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How One Chef Is Exploring His Identity With a New Lanzhou Noodle Pop-Up

“I’m trying to own this word, laowai — being a foreigner but taking that back is something that I find to be meaningful and important.”

A bowl of noodles from Lao Wai Noodles Elena Kadvany

For William Lim Do, making hand-pulled noodles is as much a search for identity as a culinary act.

When the San Francisco chef attended a noodle school in Lanzhou, China, his classmates called him “laowai,” which means foreigner in Mandarin. He was hurt at first: He’s part-Chinese, but his classmates didn’t consider him to be. The experience felt like an extension of Do’s upbringing in a Chinese-Cambodian-Vietnamese family in San Francisco, which meant he never fit into a single cultural box. His Cambodian relatives didn’t fully see him as Cambodian, and he never felt wholly connected to his Vietnamese roots during visits to Little Saigon in San Jose.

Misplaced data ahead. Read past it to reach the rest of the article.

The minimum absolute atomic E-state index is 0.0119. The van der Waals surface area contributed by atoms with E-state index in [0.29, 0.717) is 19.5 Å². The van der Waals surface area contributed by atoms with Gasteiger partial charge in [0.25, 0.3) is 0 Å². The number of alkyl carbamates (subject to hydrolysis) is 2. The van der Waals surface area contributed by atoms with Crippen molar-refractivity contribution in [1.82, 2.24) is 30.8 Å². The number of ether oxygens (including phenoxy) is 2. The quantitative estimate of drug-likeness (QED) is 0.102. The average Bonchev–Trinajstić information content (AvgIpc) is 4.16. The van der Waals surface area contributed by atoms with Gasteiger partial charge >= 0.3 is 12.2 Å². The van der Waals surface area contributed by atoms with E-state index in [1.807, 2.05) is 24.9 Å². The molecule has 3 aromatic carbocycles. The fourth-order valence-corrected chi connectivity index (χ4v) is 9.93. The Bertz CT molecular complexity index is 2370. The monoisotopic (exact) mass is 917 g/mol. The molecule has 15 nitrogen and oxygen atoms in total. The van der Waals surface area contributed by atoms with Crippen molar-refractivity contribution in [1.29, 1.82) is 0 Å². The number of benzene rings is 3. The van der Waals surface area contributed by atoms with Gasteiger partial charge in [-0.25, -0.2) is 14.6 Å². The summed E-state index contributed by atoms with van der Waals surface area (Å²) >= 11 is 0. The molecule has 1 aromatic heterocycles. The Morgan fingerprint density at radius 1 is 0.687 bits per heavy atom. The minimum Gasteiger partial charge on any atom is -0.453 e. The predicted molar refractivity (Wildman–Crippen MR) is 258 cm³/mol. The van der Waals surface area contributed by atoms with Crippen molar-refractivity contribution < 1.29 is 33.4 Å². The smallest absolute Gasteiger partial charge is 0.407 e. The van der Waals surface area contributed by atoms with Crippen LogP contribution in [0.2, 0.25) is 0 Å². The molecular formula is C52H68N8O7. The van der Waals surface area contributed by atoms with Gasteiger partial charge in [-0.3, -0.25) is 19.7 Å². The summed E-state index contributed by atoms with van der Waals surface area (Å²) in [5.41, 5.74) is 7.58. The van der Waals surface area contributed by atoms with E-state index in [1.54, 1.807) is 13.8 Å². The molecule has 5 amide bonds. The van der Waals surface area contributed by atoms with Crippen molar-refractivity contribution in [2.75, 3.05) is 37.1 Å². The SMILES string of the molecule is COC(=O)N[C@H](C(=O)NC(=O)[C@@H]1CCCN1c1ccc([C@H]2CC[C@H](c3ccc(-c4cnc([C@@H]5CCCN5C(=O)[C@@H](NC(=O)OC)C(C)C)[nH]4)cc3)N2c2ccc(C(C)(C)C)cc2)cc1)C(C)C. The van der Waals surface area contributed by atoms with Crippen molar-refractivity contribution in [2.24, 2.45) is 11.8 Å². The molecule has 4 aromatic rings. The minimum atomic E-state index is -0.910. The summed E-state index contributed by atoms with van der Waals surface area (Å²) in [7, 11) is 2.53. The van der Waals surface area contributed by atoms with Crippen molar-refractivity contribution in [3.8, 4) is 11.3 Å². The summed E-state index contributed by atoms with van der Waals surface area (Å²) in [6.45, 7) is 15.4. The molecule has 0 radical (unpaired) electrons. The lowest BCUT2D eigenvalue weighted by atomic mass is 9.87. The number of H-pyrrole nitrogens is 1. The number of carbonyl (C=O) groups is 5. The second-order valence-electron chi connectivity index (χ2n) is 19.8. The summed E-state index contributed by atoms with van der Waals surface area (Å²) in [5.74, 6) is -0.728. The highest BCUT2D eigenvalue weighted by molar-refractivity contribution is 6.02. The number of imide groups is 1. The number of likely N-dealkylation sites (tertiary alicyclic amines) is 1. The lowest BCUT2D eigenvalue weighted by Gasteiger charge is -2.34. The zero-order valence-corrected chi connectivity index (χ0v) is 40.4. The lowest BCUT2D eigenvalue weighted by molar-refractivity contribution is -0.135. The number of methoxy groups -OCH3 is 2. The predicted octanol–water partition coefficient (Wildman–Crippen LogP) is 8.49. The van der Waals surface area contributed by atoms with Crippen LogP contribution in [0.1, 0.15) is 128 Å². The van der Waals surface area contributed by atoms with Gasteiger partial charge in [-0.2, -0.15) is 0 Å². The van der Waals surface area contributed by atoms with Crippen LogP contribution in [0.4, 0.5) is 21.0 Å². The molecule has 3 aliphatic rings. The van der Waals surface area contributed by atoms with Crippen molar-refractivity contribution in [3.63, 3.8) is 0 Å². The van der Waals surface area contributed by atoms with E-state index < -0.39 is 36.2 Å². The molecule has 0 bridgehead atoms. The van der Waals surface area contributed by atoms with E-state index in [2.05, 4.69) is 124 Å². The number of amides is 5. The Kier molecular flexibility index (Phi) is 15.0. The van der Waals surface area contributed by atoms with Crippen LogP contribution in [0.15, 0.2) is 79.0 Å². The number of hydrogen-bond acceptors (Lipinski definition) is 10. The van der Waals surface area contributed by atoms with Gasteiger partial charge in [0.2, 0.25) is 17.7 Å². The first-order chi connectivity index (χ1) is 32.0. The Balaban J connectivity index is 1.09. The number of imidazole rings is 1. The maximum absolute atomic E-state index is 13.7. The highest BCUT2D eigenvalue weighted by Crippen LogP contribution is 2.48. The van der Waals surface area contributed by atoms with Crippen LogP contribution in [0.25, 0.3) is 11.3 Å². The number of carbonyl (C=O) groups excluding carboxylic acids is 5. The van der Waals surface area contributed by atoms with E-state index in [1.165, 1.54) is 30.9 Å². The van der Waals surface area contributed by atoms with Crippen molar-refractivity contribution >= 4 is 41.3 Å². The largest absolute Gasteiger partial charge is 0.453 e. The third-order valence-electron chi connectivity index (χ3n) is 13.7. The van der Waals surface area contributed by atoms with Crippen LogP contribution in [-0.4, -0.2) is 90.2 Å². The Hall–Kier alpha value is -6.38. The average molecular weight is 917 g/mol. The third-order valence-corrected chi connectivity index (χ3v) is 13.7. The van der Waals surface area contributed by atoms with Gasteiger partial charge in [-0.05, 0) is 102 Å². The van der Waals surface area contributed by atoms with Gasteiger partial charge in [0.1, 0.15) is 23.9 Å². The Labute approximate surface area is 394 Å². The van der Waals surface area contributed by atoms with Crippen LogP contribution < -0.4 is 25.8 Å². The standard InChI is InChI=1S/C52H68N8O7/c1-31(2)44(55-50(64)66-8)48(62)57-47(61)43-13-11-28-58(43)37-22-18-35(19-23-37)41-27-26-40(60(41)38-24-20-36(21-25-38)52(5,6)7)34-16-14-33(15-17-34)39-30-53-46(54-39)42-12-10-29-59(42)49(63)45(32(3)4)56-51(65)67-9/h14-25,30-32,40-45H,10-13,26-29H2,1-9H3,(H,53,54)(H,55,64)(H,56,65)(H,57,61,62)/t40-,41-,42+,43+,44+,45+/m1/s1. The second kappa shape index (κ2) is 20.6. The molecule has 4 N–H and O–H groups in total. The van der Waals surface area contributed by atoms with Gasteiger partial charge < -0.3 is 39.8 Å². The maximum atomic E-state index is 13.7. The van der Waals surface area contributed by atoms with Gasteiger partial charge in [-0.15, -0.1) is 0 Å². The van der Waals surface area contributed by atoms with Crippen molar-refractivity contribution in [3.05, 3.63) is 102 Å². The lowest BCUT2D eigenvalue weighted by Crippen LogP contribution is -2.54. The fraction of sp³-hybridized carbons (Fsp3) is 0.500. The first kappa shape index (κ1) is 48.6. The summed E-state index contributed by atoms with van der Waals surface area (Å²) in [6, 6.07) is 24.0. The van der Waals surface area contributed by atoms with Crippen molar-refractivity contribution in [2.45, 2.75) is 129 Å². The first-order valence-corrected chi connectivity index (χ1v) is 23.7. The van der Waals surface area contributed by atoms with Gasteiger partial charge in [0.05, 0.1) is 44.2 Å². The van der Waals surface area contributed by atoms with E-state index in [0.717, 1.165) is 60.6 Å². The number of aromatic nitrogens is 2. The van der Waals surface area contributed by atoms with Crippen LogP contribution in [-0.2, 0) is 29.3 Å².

It wasn’t until Do started selling hand-pulled noodle kits out of his South San Francisco home a month ago that he embraced these cultural complexities, weaving California sensibilities into Lanzhou cuisine. The tangle of noodles — springy and toothsome with a nutty, slightly sweet flavor from five kinds of local grains — come with cheffy accoutrements like velvety garlic confit, caramelized soy sauce, and Lanzhou chili crisp that Do makes himself. He named the pop-up Laowai Noodles.

“I’m trying to own this word, laowai — being a foreigner but taking that back is something that I find to be meaningful and important,” Do says.

A noodle kit with hand-pulled noodles and small tubs of condiments inside a cardboard takeout box